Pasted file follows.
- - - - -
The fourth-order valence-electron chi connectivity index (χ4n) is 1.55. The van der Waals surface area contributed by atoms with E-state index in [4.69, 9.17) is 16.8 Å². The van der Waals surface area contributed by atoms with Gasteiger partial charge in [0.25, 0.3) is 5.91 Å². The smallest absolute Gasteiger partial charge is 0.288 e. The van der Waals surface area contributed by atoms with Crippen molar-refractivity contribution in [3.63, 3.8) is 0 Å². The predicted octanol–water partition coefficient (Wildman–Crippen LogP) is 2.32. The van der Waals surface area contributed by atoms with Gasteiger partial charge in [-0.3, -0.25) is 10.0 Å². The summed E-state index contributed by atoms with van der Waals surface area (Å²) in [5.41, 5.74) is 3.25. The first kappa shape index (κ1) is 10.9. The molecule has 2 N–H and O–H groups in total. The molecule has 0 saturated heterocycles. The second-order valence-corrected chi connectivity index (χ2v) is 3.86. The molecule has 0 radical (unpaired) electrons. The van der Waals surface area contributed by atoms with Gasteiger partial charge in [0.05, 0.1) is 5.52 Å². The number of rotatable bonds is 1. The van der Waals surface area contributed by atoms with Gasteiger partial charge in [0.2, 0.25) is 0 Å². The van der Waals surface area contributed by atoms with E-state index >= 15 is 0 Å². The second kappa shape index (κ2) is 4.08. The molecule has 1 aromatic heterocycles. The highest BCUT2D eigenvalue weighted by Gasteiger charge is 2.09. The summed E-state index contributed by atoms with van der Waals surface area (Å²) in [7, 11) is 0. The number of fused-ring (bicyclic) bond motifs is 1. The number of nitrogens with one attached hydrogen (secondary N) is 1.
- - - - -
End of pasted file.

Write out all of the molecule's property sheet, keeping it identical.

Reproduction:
The fourth-order valence-electron chi connectivity index (χ4n) is 1.55. The van der Waals surface area contributed by atoms with E-state index in [4.69, 9.17) is 16.8 Å². The van der Waals surface area contributed by atoms with Gasteiger partial charge in [0.25, 0.3) is 5.91 Å². The smallest absolute Gasteiger partial charge is 0.288 e. The van der Waals surface area contributed by atoms with Crippen molar-refractivity contribution in [3.63, 3.8) is 0 Å². The predicted octanol–water partition coefficient (Wildman–Crippen LogP) is 2.32. The van der Waals surface area contributed by atoms with Gasteiger partial charge in [-0.3, -0.25) is 10.0 Å². The summed E-state index contributed by atoms with van der Waals surface area (Å²) in [5.41, 5.74) is 3.25. The first kappa shape index (κ1) is 10.9. The molecule has 2 N–H and O–H groups in total. The molecule has 0 saturated heterocycles. The second-order valence-corrected chi connectivity index (χ2v) is 3.86. The molecule has 0 radical (unpaired) electrons. The van der Waals surface area contributed by atoms with Gasteiger partial charge in [0.05, 0.1) is 5.52 Å². The number of rotatable bonds is 1. The van der Waals surface area contributed by atoms with Gasteiger partial charge in [0.2, 0.25) is 0 Å². The van der Waals surface area contributed by atoms with E-state index >= 15 is 0 Å². The second kappa shape index (κ2) is 4.08. The molecule has 1 aromatic heterocycles. The highest BCUT2D eigenvalue weighted by Gasteiger charge is 2.09. The summed E-state index contributed by atoms with van der Waals surface area (Å²) in [7, 11) is 0. The number of fused-ring (bicyclic) bond motifs is 1. The number of nitrogens with one attached hydrogen (secondary N) is 1.